Creativity and the Power of Place

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Alexis de Tocqueville once wrote, “People get the government they deserve” (something we might be thinking long and hard about after this election season is over). In a twist, former NPR international correspondent Eric Weiner makes the case that “societies get the geniuses they support” in his new book The Geography of Genius: A Search for the World’s Most Creative Places, from Ancient Athens to Silicon Valley. Or, as he quotes Plato, “What is honored in a country is cultivated there.”

Bear in mind that Weiner isn’t speaking only about the smarts that come with a high IQ. He’s talking about “creative genius.” He particularly likes how the artificial intelligence expert Margaret Boden defines it – the “ability to come up with ideas that are new, surprising and valuable.” What Weiner is most interested in, though, is not just the how and the what of creativity, but the when and the where of it – which, as he points out, is a bit different from the approach many companies take when they set out, consultants in hand and workshops planned, to help employees “think more creatively.”

In a trip around the world and to some unlikely places, Wiener goes looking for “genius clusters” – places that throughout history have produced a “bumper crop of brilliant minds and great ideas.” What he finds is a lot like the terroir of a great wine region, with its unique combination of climate, soil, terrain and wine-making tradition. In the case of genius clusters, Weiner finds they have flourished in particular places at particular times when certain ingredients combine and attain critical mass. Ingredients like:

  • Mentors. Think 1500s Florence, where Lorenzo Medici was the backer of a young stone cutter named Michaelangelo. Or late 18th century Vienna, a city that honored music and where Franz Joseph Hayden was mentor to both Mozart and Beethoven.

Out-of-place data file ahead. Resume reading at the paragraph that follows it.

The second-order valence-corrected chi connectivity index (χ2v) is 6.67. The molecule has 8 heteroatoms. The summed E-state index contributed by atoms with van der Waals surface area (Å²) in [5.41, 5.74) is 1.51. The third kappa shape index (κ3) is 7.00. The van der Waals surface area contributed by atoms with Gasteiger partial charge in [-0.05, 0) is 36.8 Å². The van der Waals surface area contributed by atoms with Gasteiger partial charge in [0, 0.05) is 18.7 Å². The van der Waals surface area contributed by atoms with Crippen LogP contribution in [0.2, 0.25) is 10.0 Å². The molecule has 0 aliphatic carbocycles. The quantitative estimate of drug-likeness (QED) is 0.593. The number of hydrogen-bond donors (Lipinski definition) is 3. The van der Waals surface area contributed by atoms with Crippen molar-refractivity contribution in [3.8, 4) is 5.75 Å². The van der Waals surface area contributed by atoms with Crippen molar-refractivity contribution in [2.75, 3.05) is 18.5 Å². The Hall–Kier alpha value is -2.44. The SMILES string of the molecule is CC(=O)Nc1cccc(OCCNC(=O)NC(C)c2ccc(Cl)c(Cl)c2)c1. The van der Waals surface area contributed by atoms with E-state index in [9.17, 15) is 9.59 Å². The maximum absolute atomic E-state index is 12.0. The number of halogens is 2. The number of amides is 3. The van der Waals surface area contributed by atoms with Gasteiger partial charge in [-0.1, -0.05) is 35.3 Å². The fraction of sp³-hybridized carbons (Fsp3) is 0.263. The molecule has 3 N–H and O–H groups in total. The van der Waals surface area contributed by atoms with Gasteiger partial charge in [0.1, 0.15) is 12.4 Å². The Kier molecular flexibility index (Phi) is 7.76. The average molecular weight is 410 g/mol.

• Freshness. Later, in 1900s Vienna, the city was flooded with immigrants and open to new ideas. The likes of Sigmund Freud, Gustav Klimt and Leon Trotsky gathered in the city’s famous coffee houses to read newspapers from around the world and discuss big thoughts. The coffee houses were “third spaces” – neither work nor home, but places where people could gather interact with others who were different from them. Third spaces are important because, as Weiner says, “genius is contagious.”
  • Chaos. Genius clusters also thrive amidst a certain degree of chaos – just enough to shake us out of old ways of thinking and stimulate new ones. Calcutta in the mid-to-late 19th century was one of the world’s great intellectual and creative capitals in the areas of art, literature, science and religion – a product, in part, of the chaotic “jolt to the system” caused by the forced intermingling of East and West cultures.
  • Discernment. This ingredient is about the ability to separate good ideas from bad. In the late 18th century, Edinburg was the epicenter of the Scottish Enlightenment, an “age of reason” that, among other things, led to a surprising number modern medical advances and major contributions to the fields of chemistry, geology, economics, and philosophy. Today, Silicon Valley is a good example of discernment raised to a high art.

Talent, of course, is an essential element in all of this. But as Ricardo Hausmann, Director of the Center for International Development at Harvard, has observed on this subject, “Genius is not really about individuals. It’s really about a collective. It’s about a community of practice.”

For creativity to bloom, ideas from even the most talented individuals require an environment where they can be shared and enriched. Find talented people, sure – but then clear the way and cultivate a space for them open up, collide if need be, and make great things happen.